Vape devices can be expensive.
The Pax 3 — Bluetooth enabled with over 60 temperature settings and a vibration notification when it’s up to temperature — will cost somewhere north of $300.
So it’s not surprising that when someone walks into a store in the Culture Rising head shop chain in Brampton and Mississauga, Ont., thinking of buying one, they want to look them over first.
The problem is that’s not allowed.
Local health inspectors from Peel Region have made it clear that customers are only allowed to see a vape device after they’ve gotten out their wallet and paid for it.
As you would expect, this doesn’t make them any easier to sell.
“It killed my sales by about 30 per cent right away,” says owner Nilsson Gonsalves.
Several visits from inspectors and written notices have reinforced the point, and Gonsalves has decided he has no choice but to comply.
“I had to conceal them — put them in cabinets and treat them like packs of cigarettes and only reveal the packaged product after the customer has paid for it. We’re expected to sell them out of a catalogue or on a computer screen,” he says.
Local health inspectors are enforcing provincial law, says Peel Region public health official Louise Aubin.
“There’s a prohibition on vapour products being displayed at retail sale,” she explains. “The Smoke-Free Ontario Act says that no person shall, where vapour products are sold or offered for sale, display or permit the display of vapour products in any manner that would allow the consumer to handle them or to see them.”
Dry-flower vaping heats cannabis to the point that the THC is active but at a temperature low enough that it doesn’t burn. It often seen as healthier than traditional smoking, given that burning material isn’t being inhaled.
But as in so many other areas, prohibition has made cannabis hard to study, and we know less than we would like about how unhealthy traditional cannabis smoking is and how much less unhealthy dry-flower vaping might be.
“With respect to the use of vaping, the studies are still coming in, and so the science still isn’t completely clear in terms of a harm reduction kind of scenario,” Aubin says. “You’re still inhaling chemicals that are part of the combustion process. We’re still trying to understand the health effects of using these kinds of products.”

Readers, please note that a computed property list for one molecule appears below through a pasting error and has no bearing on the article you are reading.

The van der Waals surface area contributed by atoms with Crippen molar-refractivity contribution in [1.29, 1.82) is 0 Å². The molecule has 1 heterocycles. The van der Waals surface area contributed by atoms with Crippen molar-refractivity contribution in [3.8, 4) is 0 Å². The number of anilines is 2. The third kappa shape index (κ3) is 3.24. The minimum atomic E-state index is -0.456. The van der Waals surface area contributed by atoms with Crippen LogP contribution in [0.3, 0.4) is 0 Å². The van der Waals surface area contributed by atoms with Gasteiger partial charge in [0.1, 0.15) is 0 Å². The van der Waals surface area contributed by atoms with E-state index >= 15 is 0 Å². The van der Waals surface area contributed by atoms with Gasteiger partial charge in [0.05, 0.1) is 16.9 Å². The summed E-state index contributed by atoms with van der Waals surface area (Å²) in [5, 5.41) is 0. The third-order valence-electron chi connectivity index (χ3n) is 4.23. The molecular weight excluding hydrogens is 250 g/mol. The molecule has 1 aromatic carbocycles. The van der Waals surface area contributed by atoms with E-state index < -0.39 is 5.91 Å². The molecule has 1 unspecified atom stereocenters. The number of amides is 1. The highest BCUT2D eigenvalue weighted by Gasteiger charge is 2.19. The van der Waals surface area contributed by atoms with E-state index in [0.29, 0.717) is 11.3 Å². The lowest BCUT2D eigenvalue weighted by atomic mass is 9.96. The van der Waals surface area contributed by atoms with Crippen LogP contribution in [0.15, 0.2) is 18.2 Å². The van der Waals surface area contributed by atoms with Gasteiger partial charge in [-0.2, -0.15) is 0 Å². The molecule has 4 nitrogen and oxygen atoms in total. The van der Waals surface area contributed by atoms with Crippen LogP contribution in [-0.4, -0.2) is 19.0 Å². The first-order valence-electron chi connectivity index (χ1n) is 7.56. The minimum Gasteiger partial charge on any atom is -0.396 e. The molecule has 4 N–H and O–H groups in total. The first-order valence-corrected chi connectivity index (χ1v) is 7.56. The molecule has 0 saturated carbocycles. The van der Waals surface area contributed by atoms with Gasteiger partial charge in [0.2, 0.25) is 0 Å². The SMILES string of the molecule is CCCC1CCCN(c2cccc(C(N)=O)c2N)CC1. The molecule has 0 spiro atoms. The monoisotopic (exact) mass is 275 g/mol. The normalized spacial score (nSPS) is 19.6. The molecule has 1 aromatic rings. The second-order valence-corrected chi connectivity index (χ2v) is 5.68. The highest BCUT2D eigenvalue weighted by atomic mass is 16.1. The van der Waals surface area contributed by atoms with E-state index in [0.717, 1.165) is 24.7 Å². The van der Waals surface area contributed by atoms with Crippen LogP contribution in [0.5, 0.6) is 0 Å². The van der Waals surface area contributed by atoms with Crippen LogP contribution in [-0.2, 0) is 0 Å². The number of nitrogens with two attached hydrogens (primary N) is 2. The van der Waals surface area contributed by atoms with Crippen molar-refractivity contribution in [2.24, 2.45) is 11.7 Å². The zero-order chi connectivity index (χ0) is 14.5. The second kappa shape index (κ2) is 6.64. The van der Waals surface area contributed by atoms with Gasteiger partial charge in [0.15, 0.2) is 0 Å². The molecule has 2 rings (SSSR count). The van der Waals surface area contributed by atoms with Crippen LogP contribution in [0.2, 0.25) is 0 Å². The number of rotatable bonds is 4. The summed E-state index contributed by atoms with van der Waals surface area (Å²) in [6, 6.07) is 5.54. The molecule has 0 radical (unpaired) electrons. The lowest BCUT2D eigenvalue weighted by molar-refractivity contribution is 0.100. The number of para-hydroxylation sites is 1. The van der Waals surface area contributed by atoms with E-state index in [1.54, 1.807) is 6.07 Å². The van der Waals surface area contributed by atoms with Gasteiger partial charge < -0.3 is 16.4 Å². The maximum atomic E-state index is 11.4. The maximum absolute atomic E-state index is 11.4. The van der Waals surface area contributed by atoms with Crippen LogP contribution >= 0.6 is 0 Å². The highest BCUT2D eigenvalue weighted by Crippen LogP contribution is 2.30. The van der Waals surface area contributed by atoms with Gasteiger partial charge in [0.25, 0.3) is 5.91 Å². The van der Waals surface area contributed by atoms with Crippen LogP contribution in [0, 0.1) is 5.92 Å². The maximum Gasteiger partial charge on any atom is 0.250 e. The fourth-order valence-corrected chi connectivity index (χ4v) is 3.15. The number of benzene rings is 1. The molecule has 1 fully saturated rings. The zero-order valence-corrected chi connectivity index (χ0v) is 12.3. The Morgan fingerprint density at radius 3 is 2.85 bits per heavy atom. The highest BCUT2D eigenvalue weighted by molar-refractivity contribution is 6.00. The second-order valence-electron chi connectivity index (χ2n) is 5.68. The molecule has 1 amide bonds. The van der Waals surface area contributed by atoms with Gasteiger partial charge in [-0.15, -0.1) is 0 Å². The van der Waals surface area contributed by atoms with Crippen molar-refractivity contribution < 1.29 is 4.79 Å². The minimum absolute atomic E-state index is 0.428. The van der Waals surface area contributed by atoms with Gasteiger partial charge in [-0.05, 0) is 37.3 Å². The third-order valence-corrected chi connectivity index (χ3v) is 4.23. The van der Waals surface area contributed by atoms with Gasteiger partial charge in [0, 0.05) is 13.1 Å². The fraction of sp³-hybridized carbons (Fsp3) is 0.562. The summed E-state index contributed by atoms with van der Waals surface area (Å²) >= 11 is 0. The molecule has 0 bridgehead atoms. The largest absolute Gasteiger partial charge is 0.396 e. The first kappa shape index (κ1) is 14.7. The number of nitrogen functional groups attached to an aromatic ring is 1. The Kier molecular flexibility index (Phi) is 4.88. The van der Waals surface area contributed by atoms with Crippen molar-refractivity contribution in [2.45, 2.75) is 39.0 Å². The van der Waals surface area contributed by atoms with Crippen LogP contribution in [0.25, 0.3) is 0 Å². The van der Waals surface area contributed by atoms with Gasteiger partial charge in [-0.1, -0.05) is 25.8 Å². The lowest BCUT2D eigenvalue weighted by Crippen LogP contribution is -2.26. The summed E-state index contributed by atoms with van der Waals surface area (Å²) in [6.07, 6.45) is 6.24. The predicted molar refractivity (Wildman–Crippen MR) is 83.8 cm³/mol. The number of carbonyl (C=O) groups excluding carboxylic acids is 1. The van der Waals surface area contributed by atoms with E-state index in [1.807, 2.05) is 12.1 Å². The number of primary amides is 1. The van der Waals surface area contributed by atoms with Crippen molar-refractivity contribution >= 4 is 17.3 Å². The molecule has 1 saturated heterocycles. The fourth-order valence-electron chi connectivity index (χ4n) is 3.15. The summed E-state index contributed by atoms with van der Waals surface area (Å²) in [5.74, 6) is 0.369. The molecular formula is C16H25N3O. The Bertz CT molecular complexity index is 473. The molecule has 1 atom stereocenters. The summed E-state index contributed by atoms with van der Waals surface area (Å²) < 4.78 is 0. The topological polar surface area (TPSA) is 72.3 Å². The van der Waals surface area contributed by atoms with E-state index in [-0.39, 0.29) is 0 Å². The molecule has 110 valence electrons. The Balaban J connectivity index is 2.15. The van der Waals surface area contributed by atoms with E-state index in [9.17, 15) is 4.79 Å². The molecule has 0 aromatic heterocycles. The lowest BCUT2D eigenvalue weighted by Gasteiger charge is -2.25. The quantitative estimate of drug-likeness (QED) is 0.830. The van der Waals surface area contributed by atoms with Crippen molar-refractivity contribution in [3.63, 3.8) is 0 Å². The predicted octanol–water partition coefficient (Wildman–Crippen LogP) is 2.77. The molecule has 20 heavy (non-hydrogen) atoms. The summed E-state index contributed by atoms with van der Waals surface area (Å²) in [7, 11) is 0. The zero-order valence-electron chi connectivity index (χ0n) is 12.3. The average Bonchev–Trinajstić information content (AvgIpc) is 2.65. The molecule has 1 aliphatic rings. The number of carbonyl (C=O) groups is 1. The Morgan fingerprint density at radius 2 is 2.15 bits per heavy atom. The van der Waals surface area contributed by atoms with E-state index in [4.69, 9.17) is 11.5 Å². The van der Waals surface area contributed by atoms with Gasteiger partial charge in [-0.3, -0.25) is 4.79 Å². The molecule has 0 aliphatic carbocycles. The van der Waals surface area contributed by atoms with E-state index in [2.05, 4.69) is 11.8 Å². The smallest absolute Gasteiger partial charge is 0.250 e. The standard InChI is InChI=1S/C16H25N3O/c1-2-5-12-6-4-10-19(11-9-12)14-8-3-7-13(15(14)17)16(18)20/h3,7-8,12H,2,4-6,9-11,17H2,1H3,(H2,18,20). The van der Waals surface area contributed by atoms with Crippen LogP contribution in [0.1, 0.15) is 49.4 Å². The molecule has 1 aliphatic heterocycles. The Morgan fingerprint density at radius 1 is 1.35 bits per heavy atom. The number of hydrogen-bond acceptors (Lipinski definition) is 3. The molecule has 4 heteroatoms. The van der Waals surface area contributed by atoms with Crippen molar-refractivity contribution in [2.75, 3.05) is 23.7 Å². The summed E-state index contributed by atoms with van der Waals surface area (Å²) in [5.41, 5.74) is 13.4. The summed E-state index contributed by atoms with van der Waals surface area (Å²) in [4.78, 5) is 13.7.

In any event, the devices aren’t familiar to many people, which means that to make the sale, Gonsalves has to take the time to explain them.
“They’re not inexpensive, and the primary market is elderly people, who don’t like electronics to begin with. They really need their hand held. I need to take it apart and show them how to use it, very literally,” he says.
“Honestly, that’s the best part of my job — teaching grandmas how to use a vaporizer.”
Culture Rising’s most expensive vape device, a German-made volcano that looks a bit like a kitchen tool that can’t quite be identified, sells for $749 after tax.
Since they’re easy enough to buy online, offering the chance to talk to a human is really the only edge Gonsalves has.
“If you think about it, it removes the only advantage I had over Amazon because now I can’t even do the in-person dialogue,” he says. “Because we can’t offer any endorsements or recommendations — we can’t even really comment on the product.”
The main point of the restriction is to try to stop children and teens from smoking or vaping, Aubin says.
“It’s around denormalizing tobacco, cannabis, e-cigarettes so that children under the age of 19 don’t see it, they don’t have access to it, aren’t using. That’s the age group that most people, if they’re going to be addicted or users of these products, that’s when they tend to initiate,” she explains.
(Another approach to vaping cannabis involves oil. Oils for vaping aren’t yet legally available in Canada, though you can buy vape devices that can work with oil when it’s available. Buyers of oil made for ingestion are warned not to try vaping it.)
Gonsalves says he’s covered the windows and doesn’t let people under 19 into the stores.
“With the operator choosing not to allow minors in, that’s an operator’s decision to do so, but in order to ensure that there’s consistency across the board between establishments, the law has set a standard across the board,” Aubin says.
Specialized vape stores are allowed to sell vape devices more openly. But to qualify as one, at least 85 per cent of sales must be from selling vape devices and related products, like e-juice, and Gonsalves says his vape sales are closer to 35 per cent.
Because a tobacco-based vaping store also sells the juice, they can get up to 85 per cent of sales between the two categories. But a store selling vape devices for cannabis is selling them to people who have to buy the cannabis somewhere else.
Gonsalves says he’s caught in a law that was designed for tobacco.
“One of the threats is that they would revoke my tobacco licence. I don’t even have one,” he says.
“The word ‘tobacco’ appears so many times in the legislation. It’s clearly designed to target that and the e-juice vaporizers.”
Under the strict letter of the law, licenced cannabis retailers in Ontario aren’t allowed to display vape devices either, Aubin wrote in an e-mail.